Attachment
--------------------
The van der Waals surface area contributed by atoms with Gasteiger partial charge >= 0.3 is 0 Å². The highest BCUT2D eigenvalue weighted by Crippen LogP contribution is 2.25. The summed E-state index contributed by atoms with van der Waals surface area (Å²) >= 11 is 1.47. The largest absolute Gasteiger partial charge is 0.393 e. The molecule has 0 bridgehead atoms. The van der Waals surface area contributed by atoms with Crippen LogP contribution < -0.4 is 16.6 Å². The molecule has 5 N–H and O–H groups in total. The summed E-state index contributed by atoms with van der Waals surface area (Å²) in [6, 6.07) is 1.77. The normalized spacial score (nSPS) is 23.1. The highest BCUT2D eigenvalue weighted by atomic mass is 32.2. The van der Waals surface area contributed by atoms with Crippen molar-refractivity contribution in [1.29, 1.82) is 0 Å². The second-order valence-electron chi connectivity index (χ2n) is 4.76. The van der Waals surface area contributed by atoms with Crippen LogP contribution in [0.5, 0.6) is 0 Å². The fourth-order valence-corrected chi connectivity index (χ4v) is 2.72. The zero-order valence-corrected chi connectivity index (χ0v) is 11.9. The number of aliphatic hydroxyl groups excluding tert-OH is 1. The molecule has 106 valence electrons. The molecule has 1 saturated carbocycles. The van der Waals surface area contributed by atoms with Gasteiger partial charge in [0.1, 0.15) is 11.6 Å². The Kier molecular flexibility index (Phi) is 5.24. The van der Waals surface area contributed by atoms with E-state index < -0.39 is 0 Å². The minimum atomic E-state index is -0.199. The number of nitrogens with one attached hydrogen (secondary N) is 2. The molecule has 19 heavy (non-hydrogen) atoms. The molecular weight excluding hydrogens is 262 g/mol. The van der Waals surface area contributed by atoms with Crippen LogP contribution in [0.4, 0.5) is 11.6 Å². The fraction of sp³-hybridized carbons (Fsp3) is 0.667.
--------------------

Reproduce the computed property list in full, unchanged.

The van der Waals surface area contributed by atoms with Gasteiger partial charge >= 0.3 is 0 Å². The highest BCUT2D eigenvalue weighted by Crippen LogP contribution is 2.25. The summed E-state index contributed by atoms with van der Waals surface area (Å²) >= 11 is 1.47. The largest absolute Gasteiger partial charge is 0.393 e. The molecule has 0 bridgehead atoms. The van der Waals surface area contributed by atoms with Crippen LogP contribution < -0.4 is 16.6 Å². The molecule has 5 N–H and O–H groups in total. The summed E-state index contributed by atoms with van der Waals surface area (Å²) in [6, 6.07) is 1.77. The normalized spacial score (nSPS) is 23.1. The highest BCUT2D eigenvalue weighted by atomic mass is 32.2. The van der Waals surface area contributed by atoms with Crippen molar-refractivity contribution in [1.29, 1.82) is 0 Å². The second-order valence-electron chi connectivity index (χ2n) is 4.76. The van der Waals surface area contributed by atoms with Crippen LogP contribution in [0.5, 0.6) is 0 Å². The fourth-order valence-corrected chi connectivity index (χ4v) is 2.72. The zero-order valence-corrected chi connectivity index (χ0v) is 11.9. The number of aliphatic hydroxyl groups excluding tert-OH is 1. The molecule has 106 valence electrons. The molecule has 1 saturated carbocycles. The van der Waals surface area contributed by atoms with Gasteiger partial charge in [0.1, 0.15) is 11.6 Å². The Kier molecular flexibility index (Phi) is 5.24. The van der Waals surface area contributed by atoms with E-state index < -0.39 is 0 Å². The minimum atomic E-state index is -0.199. The number of nitrogens with one attached hydrogen (secondary N) is 2. The molecule has 19 heavy (non-hydrogen) atoms. The molecular weight excluding hydrogens is 262 g/mol. The van der Waals surface area contributed by atoms with Crippen LogP contribution in [0.4, 0.5) is 11.6 Å². The fraction of sp³-hybridized carbons (Fsp3) is 0.667.